Published: 06:00, 26 August 2020
The closest most of us have come to fearing for our lives is a forceful bit of turbulence on a return flight from Spain, or a near-miss on the M2 with a Dover-bound lorry.
But for some, brushing with death is just part of life, a necessary facet of exposing the stories of people living in the world's most treacherous countries.
That is how Neil Aitken, from Hawkinge , feels about his hair-raising day job.
With eight years service in the Army's parachute regiment behind him, diving into the most dangerous places in the world such as Afghanistan, Neil now devotes his life to working as a film maker and photographer, travelling to places in heavy conflict and meeting those most affected.
The 31-year-old said: "I really wanted to be able to give communities around the world a voice and let them tell their own stories.
"In an era of fake news I think this is a really important way to get the real truth out there."
Neil founded Six Point Horizon in 2018 to turn his passion into a reality.
Last October, Neil and his team travelled to El Salvador to find the people caught up in the country's vast web of organised crime.
El Salvador has one of the highest murder rates in the world.
The barbaric gang culture of the country is thought to have contributed to the mass migration of its citizens to other countries on the continent.
Regardless of Covid-19 restrictions, the UK's Foreign Office advises against all but essential travel to the densely-populated Central-American country.
When the filming crew arrived, around 45,000 people were in custody across El Salvador, more than twice the official capacity of the prison system.
The ex-para said: "El Salvador is a pretty violent place, and we were looking primarily at gang pressures affecting a lot of the communities there.
"Most areas are controlled by gangs in some form or another, either overtly or through paybacks and protection money."
The crew met with ex-gang members enrolled in a project attempting to turn their lives around, but the all-encompassing criminal underworld is out to make it as difficult as possible.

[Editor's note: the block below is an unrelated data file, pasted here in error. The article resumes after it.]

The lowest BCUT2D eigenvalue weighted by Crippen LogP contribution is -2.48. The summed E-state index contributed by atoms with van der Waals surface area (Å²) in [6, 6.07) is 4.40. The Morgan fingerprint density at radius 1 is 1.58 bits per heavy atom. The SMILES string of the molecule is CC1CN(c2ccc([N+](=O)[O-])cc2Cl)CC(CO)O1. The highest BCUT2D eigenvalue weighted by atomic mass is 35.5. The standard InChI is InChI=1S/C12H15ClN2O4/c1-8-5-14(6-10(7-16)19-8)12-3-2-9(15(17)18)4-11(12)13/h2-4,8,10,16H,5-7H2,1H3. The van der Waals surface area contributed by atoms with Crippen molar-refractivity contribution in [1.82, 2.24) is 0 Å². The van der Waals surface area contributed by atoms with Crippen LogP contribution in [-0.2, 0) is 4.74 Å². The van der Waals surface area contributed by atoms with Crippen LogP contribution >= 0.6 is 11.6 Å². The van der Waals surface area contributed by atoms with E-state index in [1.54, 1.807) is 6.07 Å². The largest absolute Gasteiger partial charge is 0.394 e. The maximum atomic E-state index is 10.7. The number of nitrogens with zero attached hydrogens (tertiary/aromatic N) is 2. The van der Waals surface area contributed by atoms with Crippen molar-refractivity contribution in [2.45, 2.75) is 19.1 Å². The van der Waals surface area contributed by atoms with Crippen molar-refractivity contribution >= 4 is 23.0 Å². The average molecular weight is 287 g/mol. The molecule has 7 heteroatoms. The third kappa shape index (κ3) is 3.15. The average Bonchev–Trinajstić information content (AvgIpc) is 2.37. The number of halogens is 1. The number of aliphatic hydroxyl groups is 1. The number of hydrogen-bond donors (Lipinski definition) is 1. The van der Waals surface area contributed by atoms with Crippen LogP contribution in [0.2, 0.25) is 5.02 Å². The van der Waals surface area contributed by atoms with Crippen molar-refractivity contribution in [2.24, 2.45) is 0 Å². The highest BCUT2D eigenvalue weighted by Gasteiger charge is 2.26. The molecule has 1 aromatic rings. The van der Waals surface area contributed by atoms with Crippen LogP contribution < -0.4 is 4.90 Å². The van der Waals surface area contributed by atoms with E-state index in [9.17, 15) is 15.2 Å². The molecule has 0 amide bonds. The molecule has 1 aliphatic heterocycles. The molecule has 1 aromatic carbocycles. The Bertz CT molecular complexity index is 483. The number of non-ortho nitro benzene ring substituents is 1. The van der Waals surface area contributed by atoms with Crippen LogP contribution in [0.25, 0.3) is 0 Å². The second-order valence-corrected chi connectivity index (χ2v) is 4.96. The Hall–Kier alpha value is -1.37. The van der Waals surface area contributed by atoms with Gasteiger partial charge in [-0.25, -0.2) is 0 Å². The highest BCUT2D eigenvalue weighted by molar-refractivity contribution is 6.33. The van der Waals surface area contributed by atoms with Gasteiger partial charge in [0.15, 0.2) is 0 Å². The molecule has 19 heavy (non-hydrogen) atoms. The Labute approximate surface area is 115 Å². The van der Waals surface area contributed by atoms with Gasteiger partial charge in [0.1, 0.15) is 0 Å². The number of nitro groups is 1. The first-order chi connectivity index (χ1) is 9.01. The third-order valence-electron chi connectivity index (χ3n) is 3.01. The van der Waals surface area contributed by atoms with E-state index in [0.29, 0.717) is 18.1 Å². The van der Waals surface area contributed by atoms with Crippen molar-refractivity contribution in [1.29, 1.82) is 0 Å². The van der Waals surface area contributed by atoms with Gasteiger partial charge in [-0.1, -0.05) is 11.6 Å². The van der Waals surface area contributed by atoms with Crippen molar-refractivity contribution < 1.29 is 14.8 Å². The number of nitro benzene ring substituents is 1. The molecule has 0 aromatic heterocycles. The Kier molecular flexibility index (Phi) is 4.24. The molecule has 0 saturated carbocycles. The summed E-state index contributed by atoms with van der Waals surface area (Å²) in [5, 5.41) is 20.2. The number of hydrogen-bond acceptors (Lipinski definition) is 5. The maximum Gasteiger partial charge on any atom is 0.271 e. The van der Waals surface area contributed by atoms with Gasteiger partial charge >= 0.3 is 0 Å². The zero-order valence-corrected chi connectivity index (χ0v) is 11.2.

Neil said: "Once you're in a gang it's almost impossible to leave - they encourage you to get face tattoos and they locate you in gang areas so you could never get a normal job.
"It's a good way of keeping people in the gangs, but this project actually had a removal service so they could remove tattoos from the ex gang-member's faces.
"There was one guy who used to be a hit-man who was now making soap."
One of the strangest experiences the film maker had was meeting Mauricio Vilanova, the eccentric mayor of San Jose Guayabal, who took matters into his own hands by personally patrolling the streets with an automatic weapon.
Neil said: "This mayor was the most larger-than-life-character - when we turned up he was showing off his gun collection and offered to give us a tour around the area, fetched himself a gun to take as we wandered around.
"Then we were on the back of pickup trucks with armed police going through these areas, but something that made me laugh afterwards was they said 'someone threw a hand grenade at us down this road two weeks ago'."
During the tour Neil and his team had a brush with the brutal gang initiations that formed part of life in the criminal domain of El Salvador.
He said: "To join a gang you'd have to kill someone they captured, and we were just stood in a building where they would do that.
"We also went with the police unit into a gang-controlled areas - it was interesting doing that without body armour or a weapon - that was what I was used to doing in the military.